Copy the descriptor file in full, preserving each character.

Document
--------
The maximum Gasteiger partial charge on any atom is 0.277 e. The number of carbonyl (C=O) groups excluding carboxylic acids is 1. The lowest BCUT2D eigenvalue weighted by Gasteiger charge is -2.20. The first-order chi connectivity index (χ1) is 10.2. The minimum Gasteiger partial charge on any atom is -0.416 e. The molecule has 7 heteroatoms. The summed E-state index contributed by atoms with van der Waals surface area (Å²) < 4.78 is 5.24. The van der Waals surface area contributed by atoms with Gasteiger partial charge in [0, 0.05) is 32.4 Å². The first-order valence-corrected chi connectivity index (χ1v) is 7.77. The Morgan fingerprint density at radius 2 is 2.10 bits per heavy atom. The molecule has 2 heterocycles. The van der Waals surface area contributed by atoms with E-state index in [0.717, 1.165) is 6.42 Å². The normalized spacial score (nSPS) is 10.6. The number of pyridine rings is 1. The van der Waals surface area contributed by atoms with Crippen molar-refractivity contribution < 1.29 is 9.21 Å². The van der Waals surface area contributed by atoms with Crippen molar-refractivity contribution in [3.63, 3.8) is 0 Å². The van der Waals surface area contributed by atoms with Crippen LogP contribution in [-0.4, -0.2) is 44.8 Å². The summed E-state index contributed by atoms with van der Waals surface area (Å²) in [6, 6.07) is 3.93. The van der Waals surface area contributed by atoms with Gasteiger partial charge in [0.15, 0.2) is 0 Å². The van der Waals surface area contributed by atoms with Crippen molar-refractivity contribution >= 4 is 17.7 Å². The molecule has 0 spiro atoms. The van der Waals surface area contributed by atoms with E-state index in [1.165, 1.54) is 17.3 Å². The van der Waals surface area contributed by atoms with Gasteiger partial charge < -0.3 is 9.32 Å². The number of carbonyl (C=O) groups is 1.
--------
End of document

The maximum Gasteiger partial charge on any atom is 0.277 e. The number of carbonyl (C=O) groups excluding carboxylic acids is 1. The lowest BCUT2D eigenvalue weighted by Gasteiger charge is -2.20. The first-order chi connectivity index (χ1) is 10.2. The minimum Gasteiger partial charge on any atom is -0.416 e. The molecule has 7 heteroatoms. The summed E-state index contributed by atoms with van der Waals surface area (Å²) < 4.78 is 5.24. The van der Waals surface area contributed by atoms with Gasteiger partial charge in [0, 0.05) is 32.4 Å². The first-order valence-corrected chi connectivity index (χ1v) is 7.77. The Morgan fingerprint density at radius 2 is 2.10 bits per heavy atom. The molecule has 2 heterocycles. The van der Waals surface area contributed by atoms with E-state index in [0.717, 1.165) is 6.42 Å². The normalized spacial score (nSPS) is 10.6. The number of pyridine rings is 1. The van der Waals surface area contributed by atoms with Crippen molar-refractivity contribution < 1.29 is 9.21 Å². The van der Waals surface area contributed by atoms with Crippen molar-refractivity contribution in [3.63, 3.8) is 0 Å². The van der Waals surface area contributed by atoms with Crippen LogP contribution in [-0.4, -0.2) is 44.8 Å². The summed E-state index contributed by atoms with van der Waals surface area (Å²) in [6, 6.07) is 3.93. The van der Waals surface area contributed by atoms with Gasteiger partial charge in [0.15, 0.2) is 0 Å². The van der Waals surface area contributed by atoms with Crippen molar-refractivity contribution >= 4 is 17.7 Å². The molecule has 0 spiro atoms. The van der Waals surface area contributed by atoms with E-state index in [1.165, 1.54) is 17.3 Å². The van der Waals surface area contributed by atoms with Gasteiger partial charge < -0.3 is 9.32 Å². The number of carbonyl (C=O) groups is 1.